Barely a week after their blockbuster bout was confirmed, the heavyweight unification contest between Tyson Fury and Anthony Joshua has been plunged into doubt.
As we reported a week ago, Fury and Joshua’s representatives had – after much negotiation – agreed a deal for the duo to lock horns in Saudi Arabia on August 14.
However, Fury – the WBC champion – has been forced by a U.S. court to complete his trilogy with Deontay Wilder, or risk being stripped of the title.
They first met way back in December 2018 in an edge-of-the-seat brawl which ended in a split decision draw, with the rematch following in February 2020. Fury prevailed in Las Vegas with a seventh round knockout.
The Gypsy King, anointed as the WBC strap holder, was keen to move on and negotiations over a bout with Joshua began – the Covid pandemic putting paid to those.
His representatives, including Frank Warren and the veteran Bob Arum, and Joshua’s Matchroom Sport eventually came to an agreement over the summer date in the Middle East, and boxing fans the world over began to salivate over the prospect of the heavyweight division being unified.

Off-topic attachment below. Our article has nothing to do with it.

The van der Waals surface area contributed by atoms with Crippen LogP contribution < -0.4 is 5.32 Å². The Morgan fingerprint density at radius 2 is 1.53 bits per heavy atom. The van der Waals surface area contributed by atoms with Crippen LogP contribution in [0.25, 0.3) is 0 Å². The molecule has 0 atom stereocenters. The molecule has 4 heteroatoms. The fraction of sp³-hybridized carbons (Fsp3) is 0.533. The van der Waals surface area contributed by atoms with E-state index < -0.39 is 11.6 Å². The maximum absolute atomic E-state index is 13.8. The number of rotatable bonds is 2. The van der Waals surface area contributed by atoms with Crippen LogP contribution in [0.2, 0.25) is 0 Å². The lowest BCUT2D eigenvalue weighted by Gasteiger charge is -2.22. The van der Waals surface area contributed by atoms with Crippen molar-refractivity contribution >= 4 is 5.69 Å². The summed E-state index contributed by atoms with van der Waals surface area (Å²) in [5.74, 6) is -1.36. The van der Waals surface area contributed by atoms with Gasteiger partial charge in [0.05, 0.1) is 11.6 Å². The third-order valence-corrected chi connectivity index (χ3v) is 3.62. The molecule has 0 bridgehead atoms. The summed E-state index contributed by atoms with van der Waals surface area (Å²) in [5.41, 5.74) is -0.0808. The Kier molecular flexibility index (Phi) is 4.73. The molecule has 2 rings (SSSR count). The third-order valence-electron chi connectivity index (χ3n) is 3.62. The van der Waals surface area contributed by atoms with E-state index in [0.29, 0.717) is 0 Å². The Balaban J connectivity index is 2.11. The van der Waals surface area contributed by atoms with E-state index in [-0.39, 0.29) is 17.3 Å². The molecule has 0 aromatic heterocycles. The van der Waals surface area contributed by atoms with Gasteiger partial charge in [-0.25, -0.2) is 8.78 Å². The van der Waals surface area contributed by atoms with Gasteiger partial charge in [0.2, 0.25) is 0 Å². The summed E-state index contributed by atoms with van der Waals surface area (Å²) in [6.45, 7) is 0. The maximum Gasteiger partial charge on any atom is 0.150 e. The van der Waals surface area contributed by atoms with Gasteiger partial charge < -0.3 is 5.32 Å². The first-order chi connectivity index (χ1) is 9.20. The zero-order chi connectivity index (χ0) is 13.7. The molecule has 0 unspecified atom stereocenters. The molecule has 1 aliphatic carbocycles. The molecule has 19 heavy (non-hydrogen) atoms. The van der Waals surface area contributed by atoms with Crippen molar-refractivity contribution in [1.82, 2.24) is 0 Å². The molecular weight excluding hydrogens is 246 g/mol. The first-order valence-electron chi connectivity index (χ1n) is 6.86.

But as tends to happen in life, the best laid plans often go awry….
Does Tyson Fury Have to Fight Deontay Wilder Next?
That is a complicated question to answer.
Wilder’s legal representatives claimed that Fury ‘owed’ them a rematch as part of a previous contractual agreement, and arbitration judge Daniel Weinstein agreed with the Bronze Bomber.
As part of that legal victory, the appeal court decreed that Fury must face Wilder before September 15 – all but ending hopes of the Gypsy King’s scrap with AJ going ahead as scheduled.
Will Fury vs Joshua Take Place in August?
Even accounting for the court hearing in the United States, that’s not to say that Fury vs Joshua won’t happen on August 14 as planned.
The winner will own all of the marbles, and that might tempt Wilder to accept a fight with the undisputed champion early in 2022 – as a thank you for not disrupting the scheduled timeline.
And, of course, a wheelbarrow load of cold, hard cash can often make things happen too.
It’s not as though those involved will be short of a few quid, of course. The Fury vs Joshua fight could rake in more than £150 million alone, with Saudi chiefs said to have forked out more than £100 million to persuade the two fighters to stage their clash for the ages there.
A cancellation simply does not make financial or sporting sense….